The novelist John Updike once wrote: “Vegas must be a great town for laundromats. Nobody lives there. Everybody is just passing through, leaving a little bit of dirt.”
Steve Wynn once said, “Vegas is sort of like how God would do it if he had money.”
Those are distinctly different takes on our town, and if you browse the Internet you can find thousands of other definitive statements of people who feel they understand the soul of this place.
I have yet to meet in my over four decades here anyone who didn’t have a strong opinion one way or another about Las Vegas. Seldom are the opinions neutral. People either love the city, hate it, or are merely amused by it. But everyone thinks they know it.
When I informed my mother in Washington state years ago that I had decided to stay and live here after what was purported to be a two-week golf vacation, she said, “You are a grown man. Of course you can do what you want. But I think you are making a horrible mistake, and this breaks my heart.”
She and my father both got over it, and once they understood I wasn’t gambling or chugging narcotics or running a boiler-room operation, they visited the city dozens of times over the years when the cold weather of Spokane drove them south. They conceded in later years that I had made a good decision in settling in a city that had more material to write about than Shakespeare’s England.
While Las Vegas made an easier target half a century ago, when the mob was moving money out of the casinos faster than a snow blower in Minnesota, and the design motifs of most hotels consisted of neon trim over a color palette resembling an explosion at a Crayola factory, the city is a much less susceptible target today. Like an acne-pocked teenager with no self-confidence, ageing has allowed us to mature and become a responsible adult.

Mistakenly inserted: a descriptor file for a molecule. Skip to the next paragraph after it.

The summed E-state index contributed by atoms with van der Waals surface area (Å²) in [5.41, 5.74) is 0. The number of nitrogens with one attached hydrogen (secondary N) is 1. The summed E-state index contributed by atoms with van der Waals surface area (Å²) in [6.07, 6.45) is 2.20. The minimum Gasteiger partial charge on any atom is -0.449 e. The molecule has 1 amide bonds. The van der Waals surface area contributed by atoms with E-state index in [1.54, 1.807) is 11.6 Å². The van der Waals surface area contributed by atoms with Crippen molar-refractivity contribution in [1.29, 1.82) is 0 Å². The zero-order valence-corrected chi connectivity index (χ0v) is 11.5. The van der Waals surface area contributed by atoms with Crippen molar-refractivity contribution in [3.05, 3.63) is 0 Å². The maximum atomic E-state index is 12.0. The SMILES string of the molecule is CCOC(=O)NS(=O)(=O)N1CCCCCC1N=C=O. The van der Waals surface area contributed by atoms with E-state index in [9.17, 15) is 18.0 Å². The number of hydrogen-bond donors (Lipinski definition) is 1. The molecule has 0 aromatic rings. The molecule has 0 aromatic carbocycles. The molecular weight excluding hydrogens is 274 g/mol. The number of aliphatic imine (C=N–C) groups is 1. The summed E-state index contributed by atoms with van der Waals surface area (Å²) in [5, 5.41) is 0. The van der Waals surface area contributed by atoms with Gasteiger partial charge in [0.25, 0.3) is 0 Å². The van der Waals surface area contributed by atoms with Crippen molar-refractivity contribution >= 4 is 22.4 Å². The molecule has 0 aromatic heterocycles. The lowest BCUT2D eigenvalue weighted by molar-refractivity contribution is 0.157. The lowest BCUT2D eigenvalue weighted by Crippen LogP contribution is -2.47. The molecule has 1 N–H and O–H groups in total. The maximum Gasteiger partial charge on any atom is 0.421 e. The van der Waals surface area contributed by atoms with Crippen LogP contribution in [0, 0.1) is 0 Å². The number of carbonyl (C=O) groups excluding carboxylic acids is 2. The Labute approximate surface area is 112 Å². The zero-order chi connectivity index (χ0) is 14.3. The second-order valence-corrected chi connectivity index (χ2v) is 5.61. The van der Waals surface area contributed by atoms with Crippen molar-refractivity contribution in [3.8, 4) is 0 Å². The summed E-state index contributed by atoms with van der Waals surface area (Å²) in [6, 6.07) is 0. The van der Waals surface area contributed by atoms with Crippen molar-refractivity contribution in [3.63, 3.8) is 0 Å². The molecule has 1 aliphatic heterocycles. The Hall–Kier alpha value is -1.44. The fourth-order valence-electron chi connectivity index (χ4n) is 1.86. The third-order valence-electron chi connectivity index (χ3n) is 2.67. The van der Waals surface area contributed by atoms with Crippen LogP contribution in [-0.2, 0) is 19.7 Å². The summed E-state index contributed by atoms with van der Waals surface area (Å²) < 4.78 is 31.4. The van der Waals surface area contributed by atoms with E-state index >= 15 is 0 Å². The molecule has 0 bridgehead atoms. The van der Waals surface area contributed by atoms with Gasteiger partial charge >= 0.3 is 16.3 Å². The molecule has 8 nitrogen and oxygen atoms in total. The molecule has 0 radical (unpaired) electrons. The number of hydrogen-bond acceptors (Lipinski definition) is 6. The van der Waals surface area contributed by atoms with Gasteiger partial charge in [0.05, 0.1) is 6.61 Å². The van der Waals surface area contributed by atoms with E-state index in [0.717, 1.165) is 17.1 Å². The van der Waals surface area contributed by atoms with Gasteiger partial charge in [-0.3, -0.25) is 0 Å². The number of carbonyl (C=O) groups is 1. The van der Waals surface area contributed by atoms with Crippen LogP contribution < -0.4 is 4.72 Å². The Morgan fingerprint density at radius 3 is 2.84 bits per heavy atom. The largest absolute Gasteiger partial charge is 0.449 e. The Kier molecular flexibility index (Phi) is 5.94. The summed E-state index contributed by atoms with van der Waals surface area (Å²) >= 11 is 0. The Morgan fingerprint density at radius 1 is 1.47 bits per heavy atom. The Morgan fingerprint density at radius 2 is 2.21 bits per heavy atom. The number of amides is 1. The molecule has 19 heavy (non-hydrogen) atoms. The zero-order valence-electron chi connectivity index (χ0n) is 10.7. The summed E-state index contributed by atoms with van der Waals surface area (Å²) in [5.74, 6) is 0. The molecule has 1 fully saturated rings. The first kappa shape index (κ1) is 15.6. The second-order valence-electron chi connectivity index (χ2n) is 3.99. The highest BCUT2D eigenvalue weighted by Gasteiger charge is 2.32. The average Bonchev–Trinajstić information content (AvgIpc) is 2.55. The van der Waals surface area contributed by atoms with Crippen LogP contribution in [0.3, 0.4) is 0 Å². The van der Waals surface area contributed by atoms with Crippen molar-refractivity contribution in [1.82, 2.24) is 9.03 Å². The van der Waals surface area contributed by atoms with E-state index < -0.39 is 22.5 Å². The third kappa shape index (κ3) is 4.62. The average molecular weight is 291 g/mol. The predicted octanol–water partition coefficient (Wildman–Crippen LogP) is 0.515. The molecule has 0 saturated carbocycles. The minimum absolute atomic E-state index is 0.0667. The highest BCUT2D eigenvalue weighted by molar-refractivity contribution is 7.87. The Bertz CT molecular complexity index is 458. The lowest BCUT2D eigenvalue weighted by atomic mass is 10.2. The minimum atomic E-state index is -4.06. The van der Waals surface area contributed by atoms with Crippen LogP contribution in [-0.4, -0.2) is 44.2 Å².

One of the original engineers at Young Electric Sign Company, a man who had crafted many of the iconic signs fronting Strip hotels, told me in confidence that in the 1950s Dunes owner Major Riddle instructed him to design a huge sign in the shape of a male organ. He did so and Riddle was delighted. If you don’t believe this, look up a picture of the original Dunes sign. Or check out a replica of it at the Neon Museum.
It’s an odd story, but emblematic of the times. That sign was blown up several years before the Dunes also was turned to ash, to make room for the Bellagio. Talk about an upgrade: the Bellagio remains today many visitors’ favorite hotel on the Strip, with its Dale Chihuly glass sculptures and ever-changing horticulture garden.
Ninety-nine percent of the cities in the U.S. would trade for our economic situation and job opportunities. Many other towns are envious of the resilience we’ve shown in bouncing back from a recession that hit us as hard as any place in the country.
As I’ve said dozens of times over the years, if you find yourself consumed by boredom in Las Vegas it’s your own damn fault. You’d be bored in Shangri La or the Land of Oz.
How the city has enhanced its image could fill a book or two, but there are a few sea-changes that rate as headliners. First, eradicating the mob from hotel ownership and welcoming responsible business people to the executive offices. Second, gradually improving our university and adding a law school and medical school to diminish UNLV’s stereotype as Basketball U. And third, through multi-tiered marketing efforts from the LVCVA and other entities, letting the world know that Las Vegas is an irresistible destination for business, entertainment, sports, and overall livability.
To think that we are now home to every A-list entertainer on the planet, a Stanley Cup finalist hockey team, a first-rate WNBA team, the next NFL draft, and an iconic NFL team that has won three Super Bowls and is gunning for more, would have been unimaginable all those years ago.
Say what you want about Las Vegas now, but nobody out there is laughing.